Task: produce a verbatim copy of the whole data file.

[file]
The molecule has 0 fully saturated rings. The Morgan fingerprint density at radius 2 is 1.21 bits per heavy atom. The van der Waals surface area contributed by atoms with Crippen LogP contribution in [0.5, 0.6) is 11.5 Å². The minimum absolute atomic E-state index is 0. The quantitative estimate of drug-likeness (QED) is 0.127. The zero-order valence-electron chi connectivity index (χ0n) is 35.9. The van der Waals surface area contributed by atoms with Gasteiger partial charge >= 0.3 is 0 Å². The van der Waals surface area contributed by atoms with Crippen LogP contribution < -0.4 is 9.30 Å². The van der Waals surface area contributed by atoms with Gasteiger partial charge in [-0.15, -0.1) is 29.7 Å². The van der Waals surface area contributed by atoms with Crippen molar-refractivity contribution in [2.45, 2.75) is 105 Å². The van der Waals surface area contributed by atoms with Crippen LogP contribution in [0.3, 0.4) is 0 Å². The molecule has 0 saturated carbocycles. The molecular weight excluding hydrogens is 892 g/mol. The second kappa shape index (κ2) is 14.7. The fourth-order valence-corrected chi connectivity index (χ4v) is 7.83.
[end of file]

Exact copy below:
The molecule has 0 fully saturated rings. The Morgan fingerprint density at radius 2 is 1.21 bits per heavy atom. The van der Waals surface area contributed by atoms with Crippen LogP contribution in [0.5, 0.6) is 11.5 Å². The minimum absolute atomic E-state index is 0. The quantitative estimate of drug-likeness (QED) is 0.127. The zero-order valence-electron chi connectivity index (χ0n) is 35.9. The van der Waals surface area contributed by atoms with Gasteiger partial charge >= 0.3 is 0 Å². The van der Waals surface area contributed by atoms with Crippen LogP contribution < -0.4 is 9.30 Å². The van der Waals surface area contributed by atoms with Gasteiger partial charge in [-0.15, -0.1) is 29.7 Å². The van der Waals surface area contributed by atoms with Crippen molar-refractivity contribution in [2.45, 2.75) is 105 Å². The van der Waals surface area contributed by atoms with Crippen LogP contribution in [0.3, 0.4) is 0 Å². The molecule has 0 saturated carbocycles. The molecular weight excluding hydrogens is 892 g/mol. The second kappa shape index (κ2) is 14.7. The fourth-order valence-corrected chi connectivity index (χ4v) is 7.83.